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The following program succeeds in getting matrix CC, but it takes time badly, especially in the case varNumber becomes larger just as the following varNumber = 35. Who can speed up the process of calculation? Thanks!

ClearAll["Global`*"];
varNumber = 35; end = Infinity;
s1 = 112*^9; s2 = 25*^9; s3 = 15.1; s4 = 5.5*10^-9;

a[m_] := Exp[-x/2]*LaguerreL[m, x];
b[m_, i_, j_, l_] := Integrate[a[m]*x^i*D[a[l], {x, j}], {x, 0, end}];
 d[m_, i_, j_, l_] := 
 Integrate[
  a[m]*x^i*D[
    a[l], {x, j}]*(DiracDelta[x] - 
     DiracDelta[x - end]), {x, -Infinity, Infinity}];

c[1, 1][m_, l_] := s2*d[m, 0, 1, l] + s2*b[m, 0, 2, l];
c[1, 2][m_, l_] := 0;
c[1, 3][m_, l_] := 0;
c[2, 1][m_, l_] := 0;
c[2, 2][m_, l_] := s1*d[m, 0, 1, l] + s1*b[m, 0, 2, l];
c[2, 3][m_, l_] := s3*d[m, 0, 1, l] + s3*b[m, 0, 2, l];
c[3, 1][m_, l_] := 0;
c[3, 2][m_, l_] := s3*d[m, 0, 1, l] + s3*b[m, 0, 2, l];
c[3, 3][m_, l_] := -s4*d[m, 0, 1, l] - s4*b[m, 0, 2, l];

CC = ArrayFlatten@
    Table[c[m, n][i, j], {m, 3}, {n, 3}, {i, 0, varNumber - 1}, {j, 0,
       varNumber - 1}]; // AbsoluteTiming
{2283.69, Null}
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Try this instead of your definitions of b and d:

b[m_, 0, 2, l_] /; l == m = 1/4;
b[m_, 0, 2, l_] /; l > m = l - m;
b[m_, 0, 2, l_] /; l < m = 0;
d[m_, 0, 1, l_] = -l - 1/2;

With these I can assemble CC in 0.047589 seconds (varNumber = 35).

For different values of $i$ and $j$, I find the fast definition

d[m_, i_, j_, l_] := If[i == 0, a[m]*D[a[l], {x, j}] /. x -> 0, 0];

following directly from the integral over Dirac $\delta$-functions. As for b[m,i,j,l] I would recommend asking at math.SE to see if anyone knows a closed formula for these integrals.

More generally, in the absence of such formulas you can use classical memoization, which gains you a big factor because you don't keep re-calculating the same values. Alternatively, you can use persistent memoization that will remember values forever, even when the kernel is restarted:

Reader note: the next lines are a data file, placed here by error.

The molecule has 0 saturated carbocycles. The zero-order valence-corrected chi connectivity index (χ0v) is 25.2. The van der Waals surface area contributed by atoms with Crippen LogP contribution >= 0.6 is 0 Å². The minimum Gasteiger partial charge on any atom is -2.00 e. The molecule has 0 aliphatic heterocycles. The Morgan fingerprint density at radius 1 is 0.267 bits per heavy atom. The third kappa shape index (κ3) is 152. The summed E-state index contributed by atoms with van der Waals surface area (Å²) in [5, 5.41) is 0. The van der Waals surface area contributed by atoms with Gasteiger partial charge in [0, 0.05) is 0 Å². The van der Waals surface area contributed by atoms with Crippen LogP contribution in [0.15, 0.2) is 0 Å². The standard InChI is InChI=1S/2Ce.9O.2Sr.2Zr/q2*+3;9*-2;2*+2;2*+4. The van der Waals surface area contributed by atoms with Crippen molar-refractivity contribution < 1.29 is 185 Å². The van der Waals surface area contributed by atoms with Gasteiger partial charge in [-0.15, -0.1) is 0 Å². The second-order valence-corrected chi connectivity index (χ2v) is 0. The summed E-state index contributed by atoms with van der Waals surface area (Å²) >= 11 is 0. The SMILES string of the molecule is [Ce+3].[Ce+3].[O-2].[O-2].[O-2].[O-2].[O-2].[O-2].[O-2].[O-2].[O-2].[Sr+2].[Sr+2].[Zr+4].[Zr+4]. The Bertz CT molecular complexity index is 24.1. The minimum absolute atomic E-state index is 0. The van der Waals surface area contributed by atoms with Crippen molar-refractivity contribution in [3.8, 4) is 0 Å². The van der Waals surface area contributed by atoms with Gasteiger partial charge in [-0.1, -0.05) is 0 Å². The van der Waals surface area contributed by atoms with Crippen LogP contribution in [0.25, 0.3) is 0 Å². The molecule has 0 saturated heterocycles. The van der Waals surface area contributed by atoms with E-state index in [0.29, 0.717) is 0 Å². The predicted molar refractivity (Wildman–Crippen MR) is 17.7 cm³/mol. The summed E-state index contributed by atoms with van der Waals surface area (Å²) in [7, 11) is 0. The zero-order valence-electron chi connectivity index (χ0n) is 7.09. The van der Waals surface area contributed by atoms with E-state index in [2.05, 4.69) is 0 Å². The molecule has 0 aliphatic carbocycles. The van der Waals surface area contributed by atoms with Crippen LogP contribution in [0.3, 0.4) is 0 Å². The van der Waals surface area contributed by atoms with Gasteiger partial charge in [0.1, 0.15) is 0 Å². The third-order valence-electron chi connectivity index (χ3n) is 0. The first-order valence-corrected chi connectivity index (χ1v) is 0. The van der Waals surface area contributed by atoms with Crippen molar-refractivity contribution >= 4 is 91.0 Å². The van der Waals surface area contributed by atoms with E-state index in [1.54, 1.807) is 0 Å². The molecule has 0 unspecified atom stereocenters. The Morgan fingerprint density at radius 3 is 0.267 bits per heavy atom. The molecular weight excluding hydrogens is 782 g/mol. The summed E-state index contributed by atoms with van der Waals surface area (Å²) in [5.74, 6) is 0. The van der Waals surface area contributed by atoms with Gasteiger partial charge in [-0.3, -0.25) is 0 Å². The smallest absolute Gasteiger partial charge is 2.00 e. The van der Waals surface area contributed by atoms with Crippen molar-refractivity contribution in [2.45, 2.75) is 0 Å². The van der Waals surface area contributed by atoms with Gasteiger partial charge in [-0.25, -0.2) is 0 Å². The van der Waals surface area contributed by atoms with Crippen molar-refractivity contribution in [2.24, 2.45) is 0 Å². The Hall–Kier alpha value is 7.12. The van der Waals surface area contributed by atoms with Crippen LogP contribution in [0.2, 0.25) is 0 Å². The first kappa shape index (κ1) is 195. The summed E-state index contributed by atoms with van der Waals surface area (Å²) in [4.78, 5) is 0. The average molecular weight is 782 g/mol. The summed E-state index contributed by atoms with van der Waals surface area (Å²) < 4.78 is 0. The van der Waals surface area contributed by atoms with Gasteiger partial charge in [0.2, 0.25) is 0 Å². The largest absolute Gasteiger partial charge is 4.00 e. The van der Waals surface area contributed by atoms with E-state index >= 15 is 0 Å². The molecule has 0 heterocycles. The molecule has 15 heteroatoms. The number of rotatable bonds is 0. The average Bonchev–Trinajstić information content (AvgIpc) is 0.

cacheloc = PersistenceLocation["Local", 
  FileNameJoin[{$UserBaseDirectory, "caches", "bintegrals"}]];
end = Infinity;
a[m_] = Exp[-x/2]*LaguerreL[m, x];
b[m_Integer, i_Integer, j_Integer, l_Integer] := b[m, i, j, l] =
  Once[Integrate[a[m]*x^i*D[a[l], {x, j}], {x, 0, end}], cacheloc];

Here I've used a combination of classical memoization and persistent storage, which complement each other: the former is very fast but impermanent, while the latter is a bit sluggish but permanent. Together, we get both advantages: the first lookup from permanent storage is still sluggish, but afterwards we get very fast lookup.

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  • $\begingroup$ The speed of your codes surprised me in the extreme with correct answer, but I don't know why b[m_, 0, 2, l_] gives 1/4, 1-m, 0 in different conditions and d[m_, 0, 1, l_] gives -1-1/2 , Can you explain the process of getting their body of b[ ] and d[ ] in different conditions, thank you. $\endgroup$ – likehust May 24 at 16:19
  • $\begingroup$ Careful, it gives l-m, not 1-m. It's a bad idea to use l as a variable for exactly this reason. $\endgroup$ – Roman May 24 at 17:23
  • $\begingroup$ Just look at the matrices Table[b[m, 0, 2, l], {m, 0, 10}, {l, 0, 10}] and Table[d[m, 0, 1, l], {m, 0, 10}, {l, 0, 10}], it's pretty obvious what the patterns are. I didn't do more than that. For higher values of i and j the formulas may be a bit more complex. $\endgroup$ – Roman May 24 at 17:25
  • $\begingroup$ Thanks, I will avoid using l as argument as you suggested in the future, and have known how to get the body of functions b[ ] and d[ ]. However, I have to say, In fact, the program mentioned above is only a mini part of a long complex one, there exists lots of functions similar to b[ ] and d[ ], and their body are more complex than the listed above, so it's very difficult to find the patterns of them through eyes. Can you propose a more effective method? Thank you! $\endgroup$ – likehust May 26 at 5:58
  • $\begingroup$ @likehust that's difficult to answer in general. Maybe you can ask this as a separate question. $\endgroup$ – Roman May 26 at 6:02

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